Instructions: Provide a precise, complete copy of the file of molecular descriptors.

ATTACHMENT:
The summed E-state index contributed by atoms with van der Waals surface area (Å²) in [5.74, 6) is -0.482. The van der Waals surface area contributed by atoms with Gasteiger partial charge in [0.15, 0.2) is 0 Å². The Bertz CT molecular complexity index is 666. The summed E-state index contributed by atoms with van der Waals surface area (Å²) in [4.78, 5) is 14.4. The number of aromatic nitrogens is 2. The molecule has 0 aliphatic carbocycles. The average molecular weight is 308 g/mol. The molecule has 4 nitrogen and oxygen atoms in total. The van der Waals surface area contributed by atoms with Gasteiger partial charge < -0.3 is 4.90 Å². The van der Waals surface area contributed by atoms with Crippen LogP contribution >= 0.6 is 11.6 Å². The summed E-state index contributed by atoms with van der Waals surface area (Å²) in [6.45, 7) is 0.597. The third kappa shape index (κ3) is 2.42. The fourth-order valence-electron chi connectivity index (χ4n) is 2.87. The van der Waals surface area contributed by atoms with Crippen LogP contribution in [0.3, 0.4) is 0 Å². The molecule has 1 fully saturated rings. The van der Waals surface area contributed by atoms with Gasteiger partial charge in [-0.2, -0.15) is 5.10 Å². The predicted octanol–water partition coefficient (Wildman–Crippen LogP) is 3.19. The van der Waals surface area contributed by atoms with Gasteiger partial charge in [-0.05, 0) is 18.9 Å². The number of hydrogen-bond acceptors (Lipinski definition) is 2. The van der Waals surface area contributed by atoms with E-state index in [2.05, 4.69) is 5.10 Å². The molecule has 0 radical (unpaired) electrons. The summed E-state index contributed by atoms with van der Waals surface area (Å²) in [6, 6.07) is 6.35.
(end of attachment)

The summed E-state index contributed by atoms with van der Waals surface area (Å²) in [5.74, 6) is -0.482. The van der Waals surface area contributed by atoms with Gasteiger partial charge in [0.15, 0.2) is 0 Å². The Bertz CT molecular complexity index is 666. The summed E-state index contributed by atoms with van der Waals surface area (Å²) in [4.78, 5) is 14.4. The number of aromatic nitrogens is 2. The molecule has 0 aliphatic carbocycles. The average molecular weight is 308 g/mol. The molecule has 4 nitrogen and oxygen atoms in total. The van der Waals surface area contributed by atoms with Gasteiger partial charge < -0.3 is 4.90 Å². The van der Waals surface area contributed by atoms with Crippen LogP contribution >= 0.6 is 11.6 Å². The summed E-state index contributed by atoms with van der Waals surface area (Å²) in [6.45, 7) is 0.597. The third kappa shape index (κ3) is 2.42. The fourth-order valence-electron chi connectivity index (χ4n) is 2.87. The van der Waals surface area contributed by atoms with Crippen LogP contribution in [0.3, 0.4) is 0 Å². The molecule has 1 fully saturated rings. The van der Waals surface area contributed by atoms with Gasteiger partial charge in [-0.2, -0.15) is 5.10 Å². The predicted octanol–water partition coefficient (Wildman–Crippen LogP) is 3.19. The van der Waals surface area contributed by atoms with Gasteiger partial charge in [-0.05, 0) is 18.9 Å². The number of hydrogen-bond acceptors (Lipinski definition) is 2. The van der Waals surface area contributed by atoms with E-state index in [2.05, 4.69) is 5.10 Å². The molecule has 0 radical (unpaired) electrons. The summed E-state index contributed by atoms with van der Waals surface area (Å²) in [6, 6.07) is 6.35.